A better approach for cable routing would be to use a smaller, lighter spool and shorter cable, installing the sensor as a series of shorter cable segments. A fusion splicer, already necessary for cable repair, could be used to splice shorter segments of cable in the field instead of installation of a single long cable. Cable splicing and repair requires some training and experience, especially for performing correct core alignment under field conditions. Splicing is also not possible under harsh winter conditions (e.g. −20C or below), even though the cable and DTS still function at these temperatures.

The DTS system is also vulnerable to cable breaks. Once the cable breaks, it cannot measure temperature beyond that point. For example, if the cable breaks at 1 m of a 1 km cable system, the remaining 999 m will produce no data. Dual-mode measurement (a cable loop connected to two channels at both ends) can prevent total loss of measurements beyond the break, although the resulting single-mode measurements need additional calibration.

5 Summary

We deployed a fibre-optic DTS (distributed temperature sensing) system, which uses techniques of optical time domain reflectometry to measure spatial and temporal variation in surface temperatures of a northern forest (taiga) site situated in the interior of Alaska. The DTS system consists of a 2.7 km fibre-optic cable, sections of which are installed on, above, and below surface areas with a range of different land cover types. The system provided continuous temperature data at half-metre distance intervals and 30 min time periods. The site, the Poker Flat Research Range (managed by the University of Alaska Fairbanks), is underlain by permafrost and primarily covered by black spruce. Land cover types of the study area include relict thermokarst lake, open moss, shrub, deciduous forest, sparse conifer forest, and dense conifer forest. The DTS system collected data over a 2-year period, from October 2012 to October 2014.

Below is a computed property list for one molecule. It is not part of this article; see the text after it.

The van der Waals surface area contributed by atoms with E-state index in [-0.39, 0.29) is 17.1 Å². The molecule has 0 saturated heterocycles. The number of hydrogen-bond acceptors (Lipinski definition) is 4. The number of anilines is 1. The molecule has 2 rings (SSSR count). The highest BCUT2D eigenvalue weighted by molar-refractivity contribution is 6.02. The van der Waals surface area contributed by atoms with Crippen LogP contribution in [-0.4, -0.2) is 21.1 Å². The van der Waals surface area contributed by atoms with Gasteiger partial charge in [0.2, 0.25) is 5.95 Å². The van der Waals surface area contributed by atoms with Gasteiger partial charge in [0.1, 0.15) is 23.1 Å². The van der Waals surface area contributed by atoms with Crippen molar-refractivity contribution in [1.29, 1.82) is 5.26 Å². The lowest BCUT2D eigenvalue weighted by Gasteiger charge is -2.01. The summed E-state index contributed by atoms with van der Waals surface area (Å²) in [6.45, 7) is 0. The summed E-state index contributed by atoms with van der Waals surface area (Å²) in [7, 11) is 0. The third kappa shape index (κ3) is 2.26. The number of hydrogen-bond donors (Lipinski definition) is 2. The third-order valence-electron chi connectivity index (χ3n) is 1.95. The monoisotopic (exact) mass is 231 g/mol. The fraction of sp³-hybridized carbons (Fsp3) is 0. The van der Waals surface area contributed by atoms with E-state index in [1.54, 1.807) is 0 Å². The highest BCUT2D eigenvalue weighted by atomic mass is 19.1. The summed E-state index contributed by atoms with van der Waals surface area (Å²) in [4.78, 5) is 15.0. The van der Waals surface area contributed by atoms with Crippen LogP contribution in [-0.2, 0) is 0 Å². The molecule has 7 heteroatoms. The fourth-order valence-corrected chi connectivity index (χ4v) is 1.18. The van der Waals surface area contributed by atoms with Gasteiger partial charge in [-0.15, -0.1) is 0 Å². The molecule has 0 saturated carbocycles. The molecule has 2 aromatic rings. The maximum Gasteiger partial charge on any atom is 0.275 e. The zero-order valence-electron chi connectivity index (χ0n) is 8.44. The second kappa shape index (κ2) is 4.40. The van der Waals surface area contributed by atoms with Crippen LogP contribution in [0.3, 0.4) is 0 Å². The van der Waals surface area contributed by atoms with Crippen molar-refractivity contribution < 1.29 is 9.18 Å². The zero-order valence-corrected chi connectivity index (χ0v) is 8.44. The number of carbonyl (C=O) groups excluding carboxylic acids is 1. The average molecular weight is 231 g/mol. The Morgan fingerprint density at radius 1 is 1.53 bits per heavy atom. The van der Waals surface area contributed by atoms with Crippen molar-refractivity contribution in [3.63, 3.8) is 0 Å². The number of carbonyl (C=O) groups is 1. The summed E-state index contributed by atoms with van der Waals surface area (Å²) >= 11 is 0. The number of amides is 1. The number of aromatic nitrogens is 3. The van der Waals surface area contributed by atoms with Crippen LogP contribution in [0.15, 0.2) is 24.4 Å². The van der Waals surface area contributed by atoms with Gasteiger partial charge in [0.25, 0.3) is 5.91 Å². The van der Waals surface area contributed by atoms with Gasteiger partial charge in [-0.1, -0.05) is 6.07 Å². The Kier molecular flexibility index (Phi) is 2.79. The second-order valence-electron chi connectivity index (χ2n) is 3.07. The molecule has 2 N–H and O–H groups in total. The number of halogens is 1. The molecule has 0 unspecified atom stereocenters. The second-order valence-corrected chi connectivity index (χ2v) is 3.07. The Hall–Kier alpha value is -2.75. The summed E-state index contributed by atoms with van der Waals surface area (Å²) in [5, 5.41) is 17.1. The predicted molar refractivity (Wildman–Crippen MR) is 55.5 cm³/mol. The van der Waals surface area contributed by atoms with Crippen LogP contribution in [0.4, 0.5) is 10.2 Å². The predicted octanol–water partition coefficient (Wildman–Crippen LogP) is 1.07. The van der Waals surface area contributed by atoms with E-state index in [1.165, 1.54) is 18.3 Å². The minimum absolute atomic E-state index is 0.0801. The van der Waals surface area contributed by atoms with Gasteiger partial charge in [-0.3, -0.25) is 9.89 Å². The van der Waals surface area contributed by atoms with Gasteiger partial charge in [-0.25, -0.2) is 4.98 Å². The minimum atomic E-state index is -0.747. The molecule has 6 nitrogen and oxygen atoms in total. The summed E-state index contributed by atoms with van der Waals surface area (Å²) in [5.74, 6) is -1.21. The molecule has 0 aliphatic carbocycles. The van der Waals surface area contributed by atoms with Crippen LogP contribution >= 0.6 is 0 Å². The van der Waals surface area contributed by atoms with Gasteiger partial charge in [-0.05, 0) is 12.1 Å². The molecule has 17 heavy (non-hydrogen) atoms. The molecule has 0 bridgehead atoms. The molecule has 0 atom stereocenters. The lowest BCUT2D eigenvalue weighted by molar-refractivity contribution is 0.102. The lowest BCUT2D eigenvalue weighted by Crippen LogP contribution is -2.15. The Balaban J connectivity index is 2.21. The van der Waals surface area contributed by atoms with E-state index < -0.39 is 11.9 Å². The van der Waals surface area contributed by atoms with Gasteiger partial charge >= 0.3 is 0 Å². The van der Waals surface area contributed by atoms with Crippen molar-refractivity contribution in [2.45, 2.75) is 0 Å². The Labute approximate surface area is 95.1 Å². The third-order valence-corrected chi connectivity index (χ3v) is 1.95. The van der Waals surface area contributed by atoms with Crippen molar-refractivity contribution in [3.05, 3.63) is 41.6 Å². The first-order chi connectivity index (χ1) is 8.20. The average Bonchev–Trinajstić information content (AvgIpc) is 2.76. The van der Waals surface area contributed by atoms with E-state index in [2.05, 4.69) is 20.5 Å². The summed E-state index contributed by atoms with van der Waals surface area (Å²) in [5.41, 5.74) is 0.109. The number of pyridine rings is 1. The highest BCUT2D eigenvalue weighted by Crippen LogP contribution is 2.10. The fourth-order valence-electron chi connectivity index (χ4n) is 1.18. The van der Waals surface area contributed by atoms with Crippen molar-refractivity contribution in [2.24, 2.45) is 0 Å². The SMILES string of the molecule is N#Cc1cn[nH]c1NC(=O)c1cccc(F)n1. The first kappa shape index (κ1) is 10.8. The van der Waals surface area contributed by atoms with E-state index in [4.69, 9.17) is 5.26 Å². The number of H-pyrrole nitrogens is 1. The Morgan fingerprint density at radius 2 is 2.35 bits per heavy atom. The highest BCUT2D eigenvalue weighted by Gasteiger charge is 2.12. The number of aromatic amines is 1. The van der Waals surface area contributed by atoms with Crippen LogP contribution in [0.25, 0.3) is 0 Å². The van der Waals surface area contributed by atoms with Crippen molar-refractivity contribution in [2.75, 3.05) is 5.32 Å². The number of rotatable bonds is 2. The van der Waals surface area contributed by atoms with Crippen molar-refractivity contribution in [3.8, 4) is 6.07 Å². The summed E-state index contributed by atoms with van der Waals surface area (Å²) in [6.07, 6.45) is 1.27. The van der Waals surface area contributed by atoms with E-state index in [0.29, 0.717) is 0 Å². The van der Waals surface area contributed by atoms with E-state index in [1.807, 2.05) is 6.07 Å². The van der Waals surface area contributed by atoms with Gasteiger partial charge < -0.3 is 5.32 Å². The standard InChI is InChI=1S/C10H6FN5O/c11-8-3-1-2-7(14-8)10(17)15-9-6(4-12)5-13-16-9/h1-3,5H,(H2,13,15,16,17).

Data from horizontal sections of the DTS system (about 2.0 km of the cable) recorded diurnal and seasonal temperature variations occurring in different land cover types and surface conditions. Snow and canopy effects, for example, were evident in spatiotemporal temperature patterns. Data from vertical sections (cable wrapped around PVC tubes embedded in the ground) recorded air, snow, and ground temperatures at high resolution (∼5 mm).

The DTS system proved operable and useful for geophysical investigations in the harsh taiga environment, which experiences annual temperature ranges of −40 to 30 C. However, the system also faced technical challenges in attempting continuous temperature measurements of the local environment. Future activities will continue to optimize DTS systems for geoscientific research in taiga areas and other similar environments.